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Screenshots of game title screens

HamSandwich is a collection of working source code for several of Hamumu Software's titles from 1998 through 2007. Running HamSandwich requires assets from official versions of the games, available for free from

Saves and profiles from the retail versions of the games are fully compatible with HamSandwich saves, except that controls will need to be reconfigured.

The original code releases on which this project is based are available from

See also:


Available on

Builds of HamSandwich for Windows, Linux, MacOS, and Android can be downloaded from HamSandwich on, either directly or through the app for auto-updates. Web builds of the game can be played on GitHub Pages or on

Getting help

Support is available:


The recommended way to compile the games is MinGW on Windows. You can also build for one of the platforms listed below. Prefer to use Git to download the source code rather than downloading a ZIP archive as doing so makes it much easier to stay up-to-date and to publish your mods.

Windows (MinGW)

First-time setup:

  1. Install MSYS2, an environment for compiling C++ code.
    1. Visit and download and run the latest "msys2-x86_64" installer.
    2. Choose a relatively short path with no spaces (such as C:\msys64 or D:\tools\msys2).
    3. After installation finishes, run pacman -Syu in the console that opens.
    4. When asked to do so, close the console and reopen it from the Start Menu (MSYS2 64bit > MSYS2 MinGW x86).
    5. Run pacman -Syu again.
  2. Use cd to select the directory where HamSandwich will go.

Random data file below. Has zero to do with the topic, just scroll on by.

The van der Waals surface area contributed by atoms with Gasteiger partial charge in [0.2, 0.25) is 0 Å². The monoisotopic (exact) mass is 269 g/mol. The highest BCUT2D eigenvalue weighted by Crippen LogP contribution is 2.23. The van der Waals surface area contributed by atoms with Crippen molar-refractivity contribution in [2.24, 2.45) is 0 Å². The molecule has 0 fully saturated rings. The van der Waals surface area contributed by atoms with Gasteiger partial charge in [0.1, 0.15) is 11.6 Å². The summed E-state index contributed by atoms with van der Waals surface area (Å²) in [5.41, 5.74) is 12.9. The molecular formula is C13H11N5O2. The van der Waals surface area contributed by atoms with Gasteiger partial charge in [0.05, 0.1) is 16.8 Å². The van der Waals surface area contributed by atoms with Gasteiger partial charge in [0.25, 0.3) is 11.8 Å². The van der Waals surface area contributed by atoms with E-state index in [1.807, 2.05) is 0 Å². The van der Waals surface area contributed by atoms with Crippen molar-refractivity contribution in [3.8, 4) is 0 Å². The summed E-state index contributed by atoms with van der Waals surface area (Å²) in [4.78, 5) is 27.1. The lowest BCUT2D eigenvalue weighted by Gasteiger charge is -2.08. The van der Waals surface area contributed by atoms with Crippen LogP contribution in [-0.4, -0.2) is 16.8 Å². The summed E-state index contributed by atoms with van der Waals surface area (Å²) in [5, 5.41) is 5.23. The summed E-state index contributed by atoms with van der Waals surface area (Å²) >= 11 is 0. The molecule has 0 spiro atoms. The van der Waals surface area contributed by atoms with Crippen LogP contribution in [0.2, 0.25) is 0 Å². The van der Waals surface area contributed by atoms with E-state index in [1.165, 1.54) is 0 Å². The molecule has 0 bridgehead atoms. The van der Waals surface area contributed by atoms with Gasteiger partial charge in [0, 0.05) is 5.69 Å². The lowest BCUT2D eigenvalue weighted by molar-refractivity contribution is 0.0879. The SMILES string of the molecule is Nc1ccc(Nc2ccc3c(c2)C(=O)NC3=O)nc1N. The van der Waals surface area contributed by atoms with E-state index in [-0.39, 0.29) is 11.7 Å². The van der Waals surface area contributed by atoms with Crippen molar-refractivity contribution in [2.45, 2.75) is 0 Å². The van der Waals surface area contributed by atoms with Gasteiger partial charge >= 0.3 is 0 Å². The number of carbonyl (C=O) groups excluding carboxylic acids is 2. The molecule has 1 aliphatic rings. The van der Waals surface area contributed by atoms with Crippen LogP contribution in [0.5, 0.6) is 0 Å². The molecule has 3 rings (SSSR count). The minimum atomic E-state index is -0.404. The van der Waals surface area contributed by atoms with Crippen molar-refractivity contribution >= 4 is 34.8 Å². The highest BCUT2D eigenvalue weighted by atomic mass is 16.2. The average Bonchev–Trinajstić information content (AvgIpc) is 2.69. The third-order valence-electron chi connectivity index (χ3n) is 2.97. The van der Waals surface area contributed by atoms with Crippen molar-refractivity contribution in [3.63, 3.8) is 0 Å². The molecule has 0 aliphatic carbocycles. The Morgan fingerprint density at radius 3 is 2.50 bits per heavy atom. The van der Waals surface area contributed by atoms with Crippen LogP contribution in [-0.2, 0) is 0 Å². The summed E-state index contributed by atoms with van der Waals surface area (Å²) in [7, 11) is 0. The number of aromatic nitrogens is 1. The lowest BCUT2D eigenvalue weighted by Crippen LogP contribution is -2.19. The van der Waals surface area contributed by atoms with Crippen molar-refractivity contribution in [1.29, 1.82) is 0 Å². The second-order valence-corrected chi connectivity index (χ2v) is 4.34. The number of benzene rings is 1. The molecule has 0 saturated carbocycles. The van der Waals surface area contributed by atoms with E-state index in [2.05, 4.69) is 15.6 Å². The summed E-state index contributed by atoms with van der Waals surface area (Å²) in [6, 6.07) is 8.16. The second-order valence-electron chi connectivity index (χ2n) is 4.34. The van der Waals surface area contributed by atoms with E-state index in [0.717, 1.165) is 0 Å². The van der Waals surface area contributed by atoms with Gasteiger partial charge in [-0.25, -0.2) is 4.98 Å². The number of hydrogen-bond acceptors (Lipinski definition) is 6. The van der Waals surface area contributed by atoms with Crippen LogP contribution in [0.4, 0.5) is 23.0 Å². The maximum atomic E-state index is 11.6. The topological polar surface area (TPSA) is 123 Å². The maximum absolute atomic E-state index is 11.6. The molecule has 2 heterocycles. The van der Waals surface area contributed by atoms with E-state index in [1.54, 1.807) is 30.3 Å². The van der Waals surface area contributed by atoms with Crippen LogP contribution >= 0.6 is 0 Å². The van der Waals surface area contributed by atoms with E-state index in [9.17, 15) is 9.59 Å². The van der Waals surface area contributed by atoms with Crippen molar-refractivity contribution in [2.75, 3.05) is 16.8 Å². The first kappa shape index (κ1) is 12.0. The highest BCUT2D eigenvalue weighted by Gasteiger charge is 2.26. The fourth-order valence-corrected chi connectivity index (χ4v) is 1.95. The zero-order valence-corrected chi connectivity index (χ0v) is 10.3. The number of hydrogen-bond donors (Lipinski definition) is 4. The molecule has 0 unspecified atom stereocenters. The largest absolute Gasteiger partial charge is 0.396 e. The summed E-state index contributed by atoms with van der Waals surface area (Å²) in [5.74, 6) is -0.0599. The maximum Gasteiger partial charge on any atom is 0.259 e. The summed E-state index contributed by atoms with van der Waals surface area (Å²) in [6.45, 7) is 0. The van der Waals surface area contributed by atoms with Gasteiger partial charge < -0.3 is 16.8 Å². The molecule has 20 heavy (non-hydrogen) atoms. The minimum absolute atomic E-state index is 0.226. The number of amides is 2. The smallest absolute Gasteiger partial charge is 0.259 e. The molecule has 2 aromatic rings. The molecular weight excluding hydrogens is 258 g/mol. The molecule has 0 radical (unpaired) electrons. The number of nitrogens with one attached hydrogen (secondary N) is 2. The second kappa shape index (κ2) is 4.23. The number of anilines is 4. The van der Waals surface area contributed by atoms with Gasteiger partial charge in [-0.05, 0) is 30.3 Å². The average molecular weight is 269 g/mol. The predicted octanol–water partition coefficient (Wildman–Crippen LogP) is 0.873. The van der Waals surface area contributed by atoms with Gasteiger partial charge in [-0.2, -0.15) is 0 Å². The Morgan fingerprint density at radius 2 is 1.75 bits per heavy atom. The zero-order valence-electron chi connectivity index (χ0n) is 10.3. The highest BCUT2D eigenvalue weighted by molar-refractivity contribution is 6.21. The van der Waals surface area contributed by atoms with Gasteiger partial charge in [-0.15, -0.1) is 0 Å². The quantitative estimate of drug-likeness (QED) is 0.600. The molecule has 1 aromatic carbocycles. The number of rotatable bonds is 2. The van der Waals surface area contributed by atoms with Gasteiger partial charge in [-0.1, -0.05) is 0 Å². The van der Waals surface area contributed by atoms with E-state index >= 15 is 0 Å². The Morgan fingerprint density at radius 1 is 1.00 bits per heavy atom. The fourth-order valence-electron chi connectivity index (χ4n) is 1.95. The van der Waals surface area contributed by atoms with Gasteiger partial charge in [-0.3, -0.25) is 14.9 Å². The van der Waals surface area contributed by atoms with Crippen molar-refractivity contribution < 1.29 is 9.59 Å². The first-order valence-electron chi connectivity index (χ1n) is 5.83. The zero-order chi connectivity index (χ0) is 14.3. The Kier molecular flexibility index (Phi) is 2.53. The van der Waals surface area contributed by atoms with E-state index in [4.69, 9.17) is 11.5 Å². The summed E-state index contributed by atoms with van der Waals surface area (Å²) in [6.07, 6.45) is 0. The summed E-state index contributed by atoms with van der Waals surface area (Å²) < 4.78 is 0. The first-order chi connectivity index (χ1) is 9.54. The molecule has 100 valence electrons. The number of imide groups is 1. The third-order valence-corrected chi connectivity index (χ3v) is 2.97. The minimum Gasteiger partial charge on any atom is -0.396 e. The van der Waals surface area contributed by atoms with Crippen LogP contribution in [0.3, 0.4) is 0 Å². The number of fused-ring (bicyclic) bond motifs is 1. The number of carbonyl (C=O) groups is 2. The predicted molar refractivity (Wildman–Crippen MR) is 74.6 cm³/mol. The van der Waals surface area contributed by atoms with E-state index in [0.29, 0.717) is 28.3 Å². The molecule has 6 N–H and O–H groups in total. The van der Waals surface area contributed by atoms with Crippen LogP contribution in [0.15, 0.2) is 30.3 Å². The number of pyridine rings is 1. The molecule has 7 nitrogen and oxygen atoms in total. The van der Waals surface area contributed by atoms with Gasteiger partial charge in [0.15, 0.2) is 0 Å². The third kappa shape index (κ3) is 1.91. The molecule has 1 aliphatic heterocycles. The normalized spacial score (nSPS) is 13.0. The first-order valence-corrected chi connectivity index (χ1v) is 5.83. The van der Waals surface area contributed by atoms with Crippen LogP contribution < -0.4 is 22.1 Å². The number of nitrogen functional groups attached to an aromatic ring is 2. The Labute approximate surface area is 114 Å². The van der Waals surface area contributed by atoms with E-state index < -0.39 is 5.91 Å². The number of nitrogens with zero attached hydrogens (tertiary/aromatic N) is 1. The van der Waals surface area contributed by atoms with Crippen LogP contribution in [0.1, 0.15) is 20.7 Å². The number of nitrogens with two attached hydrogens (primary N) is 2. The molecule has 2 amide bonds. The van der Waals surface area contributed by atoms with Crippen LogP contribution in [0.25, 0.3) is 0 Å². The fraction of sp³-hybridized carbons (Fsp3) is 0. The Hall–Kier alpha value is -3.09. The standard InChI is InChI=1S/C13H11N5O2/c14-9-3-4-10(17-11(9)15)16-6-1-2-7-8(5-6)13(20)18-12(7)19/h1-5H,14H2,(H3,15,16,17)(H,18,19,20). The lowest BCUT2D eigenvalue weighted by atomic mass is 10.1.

1. For example, if you want the code to go in C:/projects/HamSandwich, run cd C:/projects.
  3. Run pacman -S git to install git, a tool used for source code collaboration.
  4. Run git clone to download the code.
  5. Run cd HamSandwich to enter the directory.

Compiling and running:

  1. Run ./run to compile and run the launcher, or ./run <project> to compile and run one game.
    1. For example, to run Supreme With Cheese, write ./run supreme.
    2. To compile without running, write make or make <project>.
    3. To debug, use ./run tool=gdb <project>.
    4. See ./run --help for more.
  2. Run git pull to fetch changes which have been published here.

Windows (Visual Studio 2019 or newer)

  1. When installing Visual Studio, choose the "Desktop development with C++" workload.
  2. Download the code:
    1. On the Get Started screen, choose "Clone a repository".
    2. For "Repository location", enter
    3. Click Clone.
  3. OR, use Git to clone the code anywhere you like and "Open Folder" the "HamSandwich" folder.
  4. After the project loads for the first time, select the game you want to run:
    1. Click the down arrow next to "Select Startup Item".
    2. Uncheck "Select All".
    3. Check "eddie.exe (Install)", "launcher.exe (Install)", "loonyland.exe (Install)", "loonyland2.exe (Install)", "lunatic.exe (Install)", "mystic.exe (Install)", "sleepless.exe (Install)", "spookycastle.exe (Install)", "stockboy.exe (Install)", and "supreme.exe (Install)" and click OK.
    4. Click the down arrow again and pick the game you want to run.
  5. Click the button to compile and run the game.
  6. To run in windowed mode, go to "Debug" > "Debug and Launch Settings for (game)" and add , "args": ["window"].


  1. Use git to clone the repository.